The water sector today is digital only to a limited extent. The infrastructure intensive water and sewage utility sector in particular has had little benefit from the development in communication and digitization we have seen over the past decades, while industrial water management has embraced the technological possibilities to a larger extent.
Global Water Intelligence (2016) has estimated the global market for control and monitoring systems at a value of US$ 21.3 Bn. in 2016 with an annual growth rate of 7.2 %. Growth rates for solutions connected to data management and analysis is expected to be an even higher 11.9 %.
The conclusions from Global Water Intelligence is in line with the Danish Water Vision 2025 from the Danish Ministry of Environment, the Confederation of Danish Industry, the Danish Environmental Technology Association and the Danish National Association of Water Services.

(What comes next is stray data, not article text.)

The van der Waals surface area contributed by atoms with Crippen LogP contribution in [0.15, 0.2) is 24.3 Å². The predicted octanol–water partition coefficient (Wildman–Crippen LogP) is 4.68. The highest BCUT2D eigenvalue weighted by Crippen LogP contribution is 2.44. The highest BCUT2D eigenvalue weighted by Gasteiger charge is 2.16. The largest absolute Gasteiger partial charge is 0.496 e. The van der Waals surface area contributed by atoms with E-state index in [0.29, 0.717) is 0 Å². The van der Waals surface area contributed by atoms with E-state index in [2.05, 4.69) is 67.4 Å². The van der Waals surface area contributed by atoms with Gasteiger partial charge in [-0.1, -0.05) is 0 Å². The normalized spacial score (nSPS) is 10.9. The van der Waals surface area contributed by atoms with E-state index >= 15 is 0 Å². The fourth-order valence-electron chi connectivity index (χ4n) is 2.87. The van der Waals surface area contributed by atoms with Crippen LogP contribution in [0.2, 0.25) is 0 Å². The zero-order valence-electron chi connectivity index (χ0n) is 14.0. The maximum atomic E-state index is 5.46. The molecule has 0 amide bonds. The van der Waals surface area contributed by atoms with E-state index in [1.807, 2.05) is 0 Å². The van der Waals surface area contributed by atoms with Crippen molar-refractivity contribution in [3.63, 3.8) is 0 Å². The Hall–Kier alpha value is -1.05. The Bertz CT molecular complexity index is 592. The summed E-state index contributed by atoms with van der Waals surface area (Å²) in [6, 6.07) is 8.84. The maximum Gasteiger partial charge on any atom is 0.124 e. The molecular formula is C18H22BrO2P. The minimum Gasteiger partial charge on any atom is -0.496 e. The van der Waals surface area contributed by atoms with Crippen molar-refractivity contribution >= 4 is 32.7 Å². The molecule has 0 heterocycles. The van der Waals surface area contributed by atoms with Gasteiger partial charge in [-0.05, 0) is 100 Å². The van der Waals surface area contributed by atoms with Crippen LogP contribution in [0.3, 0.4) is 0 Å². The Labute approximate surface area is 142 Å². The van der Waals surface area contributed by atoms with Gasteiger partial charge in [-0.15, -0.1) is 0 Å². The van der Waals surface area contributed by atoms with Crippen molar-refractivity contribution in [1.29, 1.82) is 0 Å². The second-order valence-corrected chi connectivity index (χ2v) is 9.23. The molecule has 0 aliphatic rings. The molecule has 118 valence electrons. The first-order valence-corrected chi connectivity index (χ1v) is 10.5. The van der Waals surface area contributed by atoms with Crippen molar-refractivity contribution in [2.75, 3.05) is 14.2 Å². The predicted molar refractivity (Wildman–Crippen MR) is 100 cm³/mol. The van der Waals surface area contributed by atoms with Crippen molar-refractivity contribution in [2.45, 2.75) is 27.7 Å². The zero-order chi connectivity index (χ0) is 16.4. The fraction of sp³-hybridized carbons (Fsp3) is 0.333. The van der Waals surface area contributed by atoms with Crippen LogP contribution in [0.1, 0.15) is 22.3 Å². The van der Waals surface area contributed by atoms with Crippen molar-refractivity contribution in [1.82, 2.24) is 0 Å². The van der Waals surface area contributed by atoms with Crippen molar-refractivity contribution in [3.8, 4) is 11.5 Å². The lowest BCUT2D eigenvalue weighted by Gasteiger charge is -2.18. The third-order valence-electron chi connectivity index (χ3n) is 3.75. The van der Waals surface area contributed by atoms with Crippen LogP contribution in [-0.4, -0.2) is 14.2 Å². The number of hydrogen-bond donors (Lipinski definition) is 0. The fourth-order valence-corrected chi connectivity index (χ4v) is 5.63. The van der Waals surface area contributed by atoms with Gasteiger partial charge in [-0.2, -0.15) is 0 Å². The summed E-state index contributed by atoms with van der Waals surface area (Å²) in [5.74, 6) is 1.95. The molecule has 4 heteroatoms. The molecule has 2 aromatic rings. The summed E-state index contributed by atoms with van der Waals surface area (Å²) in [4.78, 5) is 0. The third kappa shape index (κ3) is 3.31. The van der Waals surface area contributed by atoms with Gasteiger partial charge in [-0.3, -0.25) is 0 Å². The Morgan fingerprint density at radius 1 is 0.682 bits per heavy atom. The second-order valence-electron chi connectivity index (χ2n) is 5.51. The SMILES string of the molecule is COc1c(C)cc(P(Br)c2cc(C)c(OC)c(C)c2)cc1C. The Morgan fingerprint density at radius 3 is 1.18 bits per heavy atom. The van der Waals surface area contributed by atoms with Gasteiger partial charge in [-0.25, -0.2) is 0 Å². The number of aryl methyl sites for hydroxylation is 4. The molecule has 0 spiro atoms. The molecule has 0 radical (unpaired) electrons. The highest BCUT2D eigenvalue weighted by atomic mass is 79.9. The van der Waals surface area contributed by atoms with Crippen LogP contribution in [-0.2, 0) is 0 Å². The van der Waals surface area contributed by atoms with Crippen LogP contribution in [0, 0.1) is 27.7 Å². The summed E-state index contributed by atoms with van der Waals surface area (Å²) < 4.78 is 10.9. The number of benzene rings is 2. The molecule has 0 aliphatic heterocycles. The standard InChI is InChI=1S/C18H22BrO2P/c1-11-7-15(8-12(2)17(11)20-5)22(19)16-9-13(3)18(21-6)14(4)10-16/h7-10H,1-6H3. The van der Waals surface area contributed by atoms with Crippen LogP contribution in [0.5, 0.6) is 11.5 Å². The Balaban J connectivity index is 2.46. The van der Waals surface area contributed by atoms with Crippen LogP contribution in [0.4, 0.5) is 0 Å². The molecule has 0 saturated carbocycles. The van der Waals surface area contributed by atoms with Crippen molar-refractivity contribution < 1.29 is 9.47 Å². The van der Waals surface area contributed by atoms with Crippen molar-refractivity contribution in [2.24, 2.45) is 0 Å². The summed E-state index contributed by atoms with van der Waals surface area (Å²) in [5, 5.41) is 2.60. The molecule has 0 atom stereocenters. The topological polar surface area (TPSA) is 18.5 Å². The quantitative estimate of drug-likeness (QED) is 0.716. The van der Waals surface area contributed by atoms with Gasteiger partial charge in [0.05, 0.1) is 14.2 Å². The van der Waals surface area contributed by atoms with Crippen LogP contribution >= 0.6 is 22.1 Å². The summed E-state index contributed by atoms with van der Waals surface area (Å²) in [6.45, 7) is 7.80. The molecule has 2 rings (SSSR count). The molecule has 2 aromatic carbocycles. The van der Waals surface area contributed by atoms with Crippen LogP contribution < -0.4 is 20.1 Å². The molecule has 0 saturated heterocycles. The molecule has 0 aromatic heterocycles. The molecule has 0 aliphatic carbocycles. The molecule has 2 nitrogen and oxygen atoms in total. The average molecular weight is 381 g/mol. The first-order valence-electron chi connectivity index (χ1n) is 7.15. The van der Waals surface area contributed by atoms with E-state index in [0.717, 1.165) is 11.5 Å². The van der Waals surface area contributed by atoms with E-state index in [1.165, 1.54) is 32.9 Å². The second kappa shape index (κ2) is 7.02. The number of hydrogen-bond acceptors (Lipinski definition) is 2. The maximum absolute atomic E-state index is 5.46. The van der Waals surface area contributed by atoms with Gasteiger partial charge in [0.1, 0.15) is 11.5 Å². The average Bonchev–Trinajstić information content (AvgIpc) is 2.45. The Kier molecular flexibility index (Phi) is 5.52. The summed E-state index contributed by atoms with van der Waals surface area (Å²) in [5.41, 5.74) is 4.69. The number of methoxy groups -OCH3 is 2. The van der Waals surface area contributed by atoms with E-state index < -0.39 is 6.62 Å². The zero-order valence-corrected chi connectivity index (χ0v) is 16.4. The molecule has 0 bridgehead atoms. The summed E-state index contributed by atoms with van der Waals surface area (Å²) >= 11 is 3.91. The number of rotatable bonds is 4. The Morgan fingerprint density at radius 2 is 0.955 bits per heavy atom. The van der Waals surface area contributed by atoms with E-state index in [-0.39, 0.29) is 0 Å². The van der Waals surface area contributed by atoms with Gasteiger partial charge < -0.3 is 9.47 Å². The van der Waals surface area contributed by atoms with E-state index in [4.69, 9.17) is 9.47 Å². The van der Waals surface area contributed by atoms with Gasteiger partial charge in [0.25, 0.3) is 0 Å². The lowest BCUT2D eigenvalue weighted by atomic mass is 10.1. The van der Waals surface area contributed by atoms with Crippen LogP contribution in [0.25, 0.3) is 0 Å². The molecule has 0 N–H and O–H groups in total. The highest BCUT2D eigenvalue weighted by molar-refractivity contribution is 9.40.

One of the reasons why climate adaption in a Greater Copenhagen context calls for smart solutions is the fact, that large amounts of rainwater in the future must be managed on the surface. It is too costly, and sometimes impossible, to increase the capacity of the sewage system enough to manage extreme rainfalls on its own. However, different types of urban infrastructure will consequently converge, for instance when a road must be able to handle every day traffic as well as an occasional cloudburst. In order to properly manage such a challenge integrated and intelligent monitoring and control is needed. For that purpose, data is needed, especially on the water side. Data of potentially great value across various fields.
Danish Water Vision 2015 (in Danish only)